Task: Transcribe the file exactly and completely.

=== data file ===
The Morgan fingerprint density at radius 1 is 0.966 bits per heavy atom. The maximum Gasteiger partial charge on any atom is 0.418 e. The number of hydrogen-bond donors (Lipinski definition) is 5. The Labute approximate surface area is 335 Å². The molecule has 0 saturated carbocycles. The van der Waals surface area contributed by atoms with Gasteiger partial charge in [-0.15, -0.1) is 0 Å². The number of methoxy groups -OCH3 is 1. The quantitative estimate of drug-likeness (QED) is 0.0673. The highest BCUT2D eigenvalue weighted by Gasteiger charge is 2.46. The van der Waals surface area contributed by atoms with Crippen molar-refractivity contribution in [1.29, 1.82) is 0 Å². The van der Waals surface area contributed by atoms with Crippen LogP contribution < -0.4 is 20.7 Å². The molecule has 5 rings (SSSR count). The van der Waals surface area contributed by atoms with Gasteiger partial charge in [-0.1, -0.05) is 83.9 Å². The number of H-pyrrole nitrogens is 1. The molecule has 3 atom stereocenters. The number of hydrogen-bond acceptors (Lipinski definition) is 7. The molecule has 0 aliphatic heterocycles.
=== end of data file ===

The Morgan fingerprint density at radius 1 is 0.966 bits per heavy atom. The maximum Gasteiger partial charge on any atom is 0.418 e. The number of hydrogen-bond donors (Lipinski definition) is 5. The Labute approximate surface area is 335 Å². The molecule has 0 saturated carbocycles. The van der Waals surface area contributed by atoms with Gasteiger partial charge in [-0.15, -0.1) is 0 Å². The number of methoxy groups -OCH3 is 1. The quantitative estimate of drug-likeness (QED) is 0.0673. The highest BCUT2D eigenvalue weighted by Gasteiger charge is 2.46. The van der Waals surface area contributed by atoms with Crippen molar-refractivity contribution in [1.29, 1.82) is 0 Å². The van der Waals surface area contributed by atoms with Crippen LogP contribution < -0.4 is 20.7 Å². The molecule has 5 rings (SSSR count). The van der Waals surface area contributed by atoms with Gasteiger partial charge in [-0.1, -0.05) is 83.9 Å². The number of H-pyrrole nitrogens is 1. The molecule has 3 atom stereocenters. The number of hydrogen-bond acceptors (Lipinski definition) is 7. The molecule has 0 aliphatic heterocycles.